Alternative formats the ICC might explore include indoor cricket or beach cricket. The sports might not include the household names of the game, but rugby sevens won a place at Rio, despite the world’s top rugby players not playing the format. However, the World Cup Sevens is itself an established event, with substantial commercial programmes and international broadcasting and ticketing revenues.

The same cannot be said for the Indoor Cricket World Cup, last held in Wellington, New Zealand, in 2014. The seven countries that took part were Australia, New Zealand, South Africa, Wales, England, India and – refreshingly – Singapore. Australia (surprise, surprise) have dominated both men’s and women’s World Cups since the tournament was conceived by the World Indoor Cricket Federation in 1995.

If traditional cricket is to be preferred in a t20 format, an attractive proposition could be an U19 Olympic t20 – at least for the men. The U19 pathway is already established within the international game and would provide an exciting glimpse of the stars of tomorrow, as well as potentially providing a greater opportunity for other countries to qualify teams.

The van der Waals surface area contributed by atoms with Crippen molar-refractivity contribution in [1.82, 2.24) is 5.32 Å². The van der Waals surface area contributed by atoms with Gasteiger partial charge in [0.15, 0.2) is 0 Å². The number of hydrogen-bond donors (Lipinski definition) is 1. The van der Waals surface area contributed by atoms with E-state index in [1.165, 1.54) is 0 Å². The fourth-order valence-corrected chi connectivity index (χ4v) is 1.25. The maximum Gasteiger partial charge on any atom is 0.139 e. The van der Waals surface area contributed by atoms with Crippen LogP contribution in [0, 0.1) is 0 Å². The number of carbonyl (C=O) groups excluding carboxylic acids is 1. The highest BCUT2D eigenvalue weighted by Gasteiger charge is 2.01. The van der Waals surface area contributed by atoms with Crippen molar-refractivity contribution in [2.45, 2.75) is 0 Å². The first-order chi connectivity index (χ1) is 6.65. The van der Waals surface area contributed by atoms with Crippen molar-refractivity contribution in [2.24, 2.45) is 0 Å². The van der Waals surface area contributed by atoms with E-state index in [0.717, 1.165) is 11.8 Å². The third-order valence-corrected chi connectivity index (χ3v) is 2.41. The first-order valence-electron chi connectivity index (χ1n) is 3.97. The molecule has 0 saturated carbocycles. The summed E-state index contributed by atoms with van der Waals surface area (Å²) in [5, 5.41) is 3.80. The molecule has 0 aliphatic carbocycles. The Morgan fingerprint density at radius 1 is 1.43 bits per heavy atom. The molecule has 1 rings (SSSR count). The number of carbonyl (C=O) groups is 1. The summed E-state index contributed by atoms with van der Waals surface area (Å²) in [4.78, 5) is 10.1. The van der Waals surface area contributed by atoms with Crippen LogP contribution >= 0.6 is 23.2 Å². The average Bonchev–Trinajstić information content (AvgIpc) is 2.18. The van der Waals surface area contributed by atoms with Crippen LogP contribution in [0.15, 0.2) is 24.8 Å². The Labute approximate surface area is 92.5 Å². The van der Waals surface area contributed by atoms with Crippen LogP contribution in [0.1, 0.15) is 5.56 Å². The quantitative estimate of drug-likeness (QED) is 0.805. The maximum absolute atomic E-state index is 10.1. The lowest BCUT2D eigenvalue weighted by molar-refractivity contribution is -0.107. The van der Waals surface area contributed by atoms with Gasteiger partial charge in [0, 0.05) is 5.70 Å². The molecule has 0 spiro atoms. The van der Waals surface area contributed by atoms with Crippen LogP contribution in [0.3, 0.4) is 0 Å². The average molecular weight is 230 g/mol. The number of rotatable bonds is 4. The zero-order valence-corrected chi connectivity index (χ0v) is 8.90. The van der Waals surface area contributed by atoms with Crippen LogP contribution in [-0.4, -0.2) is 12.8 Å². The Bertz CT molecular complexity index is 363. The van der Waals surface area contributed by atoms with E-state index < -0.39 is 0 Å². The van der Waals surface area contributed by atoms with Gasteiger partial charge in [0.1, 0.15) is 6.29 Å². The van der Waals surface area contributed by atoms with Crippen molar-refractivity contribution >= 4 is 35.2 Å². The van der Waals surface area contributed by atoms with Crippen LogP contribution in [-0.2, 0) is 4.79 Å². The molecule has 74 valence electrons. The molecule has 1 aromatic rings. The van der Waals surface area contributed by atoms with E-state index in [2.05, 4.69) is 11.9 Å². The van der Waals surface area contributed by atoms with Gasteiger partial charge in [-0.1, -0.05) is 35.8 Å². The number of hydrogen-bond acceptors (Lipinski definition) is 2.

Cricket could follow the pattern of football, where men’s teams at the Olympics are U23 but there is no age restriction to the ever-developing women’s game.

And what about cricket at the Paralympics? Physical disability, deaf cricket, learning disability or blind cricket? The same arguments apply in terms of the financial benefits: funds would be received by cricket boards who aren’t currently flush with cash to support the disability game.

It is doubtful though that cricket has enough countries with disability performance programmes to satisfy the International Paralympic Committee’s criteria for inclusion anyway. That is a matter for the ICC, and one they should also be addressing in the quest for a truly inclusive sport.

Stumped, the weekly cricket show from BBC Sport in association with ABC and All India Radio, has returned on the BBC World Service

This piece originally featured in The Cricket Paper on Friday October 30, 2015